There is another method for picking clockwise which involves simultaneously setting the rotation and shearline in the same lifting motion. This involves angling your pick different ways when lifting the pinstacks to shearline. With enough practice and attention to the feedback the lock provides you'll be able to determine whether or not a pinstack is rotationally correct upon lifting it to shear. Basically the method here is to repeatedly set and unset pinstacks while varying your pick angle until the lock opens. You're testing the keypin against the sidebar (as much as you can) after the pin is set to shear. This technique is a little less reliable and consistent in my opinion but it does and can work.
Picking counter-clockwise binds the sidebar first. Essentially what you're going to do is the complete opposite of picking clockwise. The technique for identifying rotationally incorrect keypins when the shearline has not been set is the same. You're testing for horizontal (rotational) and vertical (height) resistance on the keypin due to the sidebar pressing against it. Try wiggling each pin a bit. If you encounter a totally frozen stiff keypin, rotate it. Relieve tension completely and rotate it. You can completely relieve tension since there are no drivers set to shear you have to worry about. Just be very careful that you do not accidentally disrupt one of the other keypins. When withdrawing your pick or inserting your pick into the lock always have hard tension applied so you do not disturb your rotations. Once you have rotated each keypin to its correct position, you'll notice the plug will jolt a bit and you'll feel the lock turn to engage the shearline. In some locks when you are at this point and you wave tension on/off repeatedly you will hear a clicking noise. What you're hearing is the sidebar depressing into the housing. You are now golden! You should now be able to feel and set the pins to shear. Don't worry about screwing up the rotation at this point as the sidebar has locked all the rotations in as it has depressed into the housing and is grabbing and holding each keypin.
The Medeco M3
The Medeco M3 obeys all of the same rules and techniques you've learned so far. The only difference is you're dealing with a slider. The slider prevents the sidebar from engaging. How do we deal with this? Easy. Whenever you apply tension to the lock for the first time, regardless of the direction, take your pick and press in the slider. If you're picking clockwise, set all of the drivers to shear. Once you've done this, press in the slider again. You should feel it bind and press in and stay moderately in place. It may not sit 100% depressed in, it may sit around 50%. What you're doing is letting the sidebar engage. Now you can begin rotating pins. You'll need to keep pressing the slider in as you change rotations as the lock will not open until the slider is fully depressed. When you're picking counter-clockwise, the same thing will happen. The slider will need to be pressed each time you change a rotation and the shearline will never bind until the slider is fully depressed with all correct rotations. Think of the slider as a button that says "see if the sidebar is happy". That's all there is to it.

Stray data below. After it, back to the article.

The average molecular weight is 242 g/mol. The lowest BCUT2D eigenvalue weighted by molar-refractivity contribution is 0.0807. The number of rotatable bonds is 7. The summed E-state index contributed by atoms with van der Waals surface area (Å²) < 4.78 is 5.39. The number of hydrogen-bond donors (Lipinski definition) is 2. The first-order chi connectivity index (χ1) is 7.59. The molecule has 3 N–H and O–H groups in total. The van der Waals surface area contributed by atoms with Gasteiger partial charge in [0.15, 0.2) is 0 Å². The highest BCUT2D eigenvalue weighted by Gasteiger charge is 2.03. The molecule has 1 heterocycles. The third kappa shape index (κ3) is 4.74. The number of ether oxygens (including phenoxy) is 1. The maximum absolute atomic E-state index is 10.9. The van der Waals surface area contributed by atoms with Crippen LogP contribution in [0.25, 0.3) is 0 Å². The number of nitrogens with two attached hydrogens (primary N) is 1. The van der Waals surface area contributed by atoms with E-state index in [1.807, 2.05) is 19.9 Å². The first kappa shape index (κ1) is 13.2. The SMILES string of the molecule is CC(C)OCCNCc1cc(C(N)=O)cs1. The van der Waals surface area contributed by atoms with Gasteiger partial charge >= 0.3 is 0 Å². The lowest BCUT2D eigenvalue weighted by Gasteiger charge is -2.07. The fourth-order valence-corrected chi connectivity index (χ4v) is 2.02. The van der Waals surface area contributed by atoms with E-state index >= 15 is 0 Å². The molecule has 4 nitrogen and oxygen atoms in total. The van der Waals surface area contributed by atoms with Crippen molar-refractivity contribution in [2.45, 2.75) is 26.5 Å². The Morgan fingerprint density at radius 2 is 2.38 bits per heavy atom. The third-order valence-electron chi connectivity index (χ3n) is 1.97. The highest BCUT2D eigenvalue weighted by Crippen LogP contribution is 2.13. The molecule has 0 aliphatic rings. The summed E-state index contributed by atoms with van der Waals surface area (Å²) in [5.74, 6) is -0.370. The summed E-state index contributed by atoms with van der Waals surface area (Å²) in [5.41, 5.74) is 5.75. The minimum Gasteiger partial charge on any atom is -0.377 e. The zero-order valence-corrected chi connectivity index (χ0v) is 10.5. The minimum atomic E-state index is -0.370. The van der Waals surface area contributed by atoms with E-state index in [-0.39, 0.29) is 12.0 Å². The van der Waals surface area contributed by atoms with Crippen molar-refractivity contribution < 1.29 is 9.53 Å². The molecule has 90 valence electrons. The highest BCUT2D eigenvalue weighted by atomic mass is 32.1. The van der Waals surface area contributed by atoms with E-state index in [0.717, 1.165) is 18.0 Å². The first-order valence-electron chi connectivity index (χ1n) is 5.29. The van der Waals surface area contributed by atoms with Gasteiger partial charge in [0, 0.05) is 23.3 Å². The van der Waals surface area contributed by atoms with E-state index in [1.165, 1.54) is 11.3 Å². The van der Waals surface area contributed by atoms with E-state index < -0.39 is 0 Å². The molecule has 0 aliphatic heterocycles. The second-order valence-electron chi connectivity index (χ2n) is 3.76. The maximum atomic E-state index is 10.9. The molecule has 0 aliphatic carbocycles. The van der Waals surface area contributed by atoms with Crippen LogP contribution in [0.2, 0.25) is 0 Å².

The Best Way to Learn
The best way to learn is to obtain a mortise or rim cylinder that has set screws on the top for easy reconfiguration. Start with two pinstacks and slowly work up to all six chambers. While you are going through this process it would be wise to switch up the keypins to different angles and change around the drivers from mushroom to regular so you can add as much variation as possible. I also recommend that before you start picking on a Medeco that you scrub/rake the keypins with no tension so you randomize the rotations of all the keypins. This reduces the chances of your keypins being already in the correct rotation thereby making the picking easier. You want difficult. Feel the pain! You want to practice targeting a specific pinstack and rotating it. You want to be able to identify an incorrectly rotated keypin.
Other Notes and Tips
- The absolute best tool for rotating is a Peterson DCAP Lifter. It has a notched tip that you can use to grab onto the keypins and rotate them like a dream. The second best tool is a Peterson Gem type pick, aka a medium hook. The gem is my go to. It is long enough to set a high cut and pointy enough to dig into a target keypin for rotation.
- My favorite tensioner for these locks is the prybar style. Try a Peterson Prybar (US) or a Technical Entry tensioner (EU).
- Mushroom drivers ( ) behave like spools, yet they will feel a little different when you set them on a false set. Just ride the plug rotation you get when lifting a mushroom and it will set into place like any other spool. Mushroom drivers actually provide a big clue to help the picker as if you get very very deep counter-rotation when setting a mushroom, you know that you've cleared the sidebar. Why is this the case? Well if the plug is allowed to rotate enough to give a full false set on a mushroom driver, you know the sidebar has been set perfectly and is depressed into the housing to allow this deep plug false set. Usually if you're picking out of a deep false set on a mushroom driver, you're about the open the lock.
The code is hidden in the tumblers. One position opens the lock, another position opens one of these doors...